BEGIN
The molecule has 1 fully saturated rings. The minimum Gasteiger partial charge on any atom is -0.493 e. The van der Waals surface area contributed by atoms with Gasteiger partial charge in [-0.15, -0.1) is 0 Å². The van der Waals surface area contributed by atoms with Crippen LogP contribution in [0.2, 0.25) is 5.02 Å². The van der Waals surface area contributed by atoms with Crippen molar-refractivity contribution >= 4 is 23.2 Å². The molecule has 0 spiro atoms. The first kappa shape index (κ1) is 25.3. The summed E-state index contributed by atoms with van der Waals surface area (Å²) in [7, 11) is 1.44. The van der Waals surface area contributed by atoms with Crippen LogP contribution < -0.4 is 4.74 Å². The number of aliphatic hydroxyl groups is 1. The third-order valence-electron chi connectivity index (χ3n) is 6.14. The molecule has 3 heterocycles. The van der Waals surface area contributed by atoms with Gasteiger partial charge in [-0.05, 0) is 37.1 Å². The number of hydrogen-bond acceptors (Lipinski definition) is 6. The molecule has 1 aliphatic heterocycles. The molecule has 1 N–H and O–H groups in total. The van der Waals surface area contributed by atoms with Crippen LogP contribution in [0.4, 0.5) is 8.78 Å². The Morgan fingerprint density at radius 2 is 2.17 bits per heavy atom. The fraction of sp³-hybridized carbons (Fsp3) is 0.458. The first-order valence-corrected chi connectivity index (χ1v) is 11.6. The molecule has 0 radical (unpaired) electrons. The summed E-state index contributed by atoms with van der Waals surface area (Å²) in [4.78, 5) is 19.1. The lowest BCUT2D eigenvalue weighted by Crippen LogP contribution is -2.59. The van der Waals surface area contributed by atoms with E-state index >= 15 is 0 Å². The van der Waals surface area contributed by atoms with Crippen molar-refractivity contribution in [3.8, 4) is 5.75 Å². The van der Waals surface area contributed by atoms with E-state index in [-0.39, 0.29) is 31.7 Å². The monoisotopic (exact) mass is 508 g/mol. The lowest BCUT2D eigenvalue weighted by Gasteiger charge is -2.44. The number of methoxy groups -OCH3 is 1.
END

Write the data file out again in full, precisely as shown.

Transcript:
The molecule has 1 fully saturated rings. The minimum Gasteiger partial charge on any atom is -0.493 e. The van der Waals surface area contributed by atoms with Gasteiger partial charge in [-0.15, -0.1) is 0 Å². The van der Waals surface area contributed by atoms with Crippen LogP contribution in [0.2, 0.25) is 5.02 Å². The van der Waals surface area contributed by atoms with Crippen molar-refractivity contribution >= 4 is 23.2 Å². The molecule has 0 spiro atoms. The first kappa shape index (κ1) is 25.3. The summed E-state index contributed by atoms with van der Waals surface area (Å²) in [7, 11) is 1.44. The van der Waals surface area contributed by atoms with Crippen LogP contribution < -0.4 is 4.74 Å². The number of aliphatic hydroxyl groups is 1. The third-order valence-electron chi connectivity index (χ3n) is 6.14. The molecule has 3 heterocycles. The van der Waals surface area contributed by atoms with Gasteiger partial charge in [-0.05, 0) is 37.1 Å². The number of hydrogen-bond acceptors (Lipinski definition) is 6. The molecule has 1 aliphatic heterocycles. The molecule has 1 N–H and O–H groups in total. The van der Waals surface area contributed by atoms with Crippen LogP contribution in [0.4, 0.5) is 8.78 Å². The Morgan fingerprint density at radius 2 is 2.17 bits per heavy atom. The fraction of sp³-hybridized carbons (Fsp3) is 0.458. The first-order valence-corrected chi connectivity index (χ1v) is 11.6. The molecule has 0 radical (unpaired) electrons. The summed E-state index contributed by atoms with van der Waals surface area (Å²) in [4.78, 5) is 19.1. The lowest BCUT2D eigenvalue weighted by Crippen LogP contribution is -2.59. The van der Waals surface area contributed by atoms with E-state index >= 15 is 0 Å². The van der Waals surface area contributed by atoms with Crippen molar-refractivity contribution in [3.8, 4) is 5.75 Å². The van der Waals surface area contributed by atoms with E-state index in [-0.39, 0.29) is 31.7 Å². The monoisotopic (exact) mass is 508 g/mol. The lowest BCUT2D eigenvalue weighted by Gasteiger charge is -2.44. The number of methoxy groups -OCH3 is 1.